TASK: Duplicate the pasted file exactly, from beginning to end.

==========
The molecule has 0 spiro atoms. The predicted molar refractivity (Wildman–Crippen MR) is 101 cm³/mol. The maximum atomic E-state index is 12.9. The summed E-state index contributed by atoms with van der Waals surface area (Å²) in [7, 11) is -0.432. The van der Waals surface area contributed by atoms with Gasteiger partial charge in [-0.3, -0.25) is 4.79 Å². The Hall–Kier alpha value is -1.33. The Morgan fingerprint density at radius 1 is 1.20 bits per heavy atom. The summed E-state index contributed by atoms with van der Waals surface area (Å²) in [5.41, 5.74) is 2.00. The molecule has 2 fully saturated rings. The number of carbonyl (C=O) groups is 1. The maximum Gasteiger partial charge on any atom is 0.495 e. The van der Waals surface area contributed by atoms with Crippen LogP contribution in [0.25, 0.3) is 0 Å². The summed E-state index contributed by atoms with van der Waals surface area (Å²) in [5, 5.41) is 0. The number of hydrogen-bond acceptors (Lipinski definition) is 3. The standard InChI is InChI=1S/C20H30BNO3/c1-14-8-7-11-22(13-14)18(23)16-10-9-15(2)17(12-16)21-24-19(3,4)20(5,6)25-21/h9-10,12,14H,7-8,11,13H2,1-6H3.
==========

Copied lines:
The molecule has 0 spiro atoms. The predicted molar refractivity (Wildman–Crippen MR) is 101 cm³/mol. The maximum atomic E-state index is 12.9. The summed E-state index contributed by atoms with van der Waals surface area (Å²) in [7, 11) is -0.432. The van der Waals surface area contributed by atoms with Gasteiger partial charge in [-0.3, -0.25) is 4.79 Å². The Hall–Kier alpha value is -1.33. The Morgan fingerprint density at radius 1 is 1.20 bits per heavy atom. The summed E-state index contributed by atoms with van der Waals surface area (Å²) in [5.41, 5.74) is 2.00. The molecule has 2 fully saturated rings. The number of carbonyl (C=O) groups is 1. The maximum Gasteiger partial charge on any atom is 0.495 e. The van der Waals surface area contributed by atoms with Crippen LogP contribution in [0.25, 0.3) is 0 Å². The summed E-state index contributed by atoms with van der Waals surface area (Å²) in [5, 5.41) is 0. The number of hydrogen-bond acceptors (Lipinski definition) is 3. The standard InChI is InChI=1S/C20H30BNO3/c1-14-8-7-11-22(13-14)18(23)16-10-9-15(2)17(12-16)21-24-19(3,4)20(5,6)25-21/h9-10,12,14H,7-8,11,13H2,1-6H3.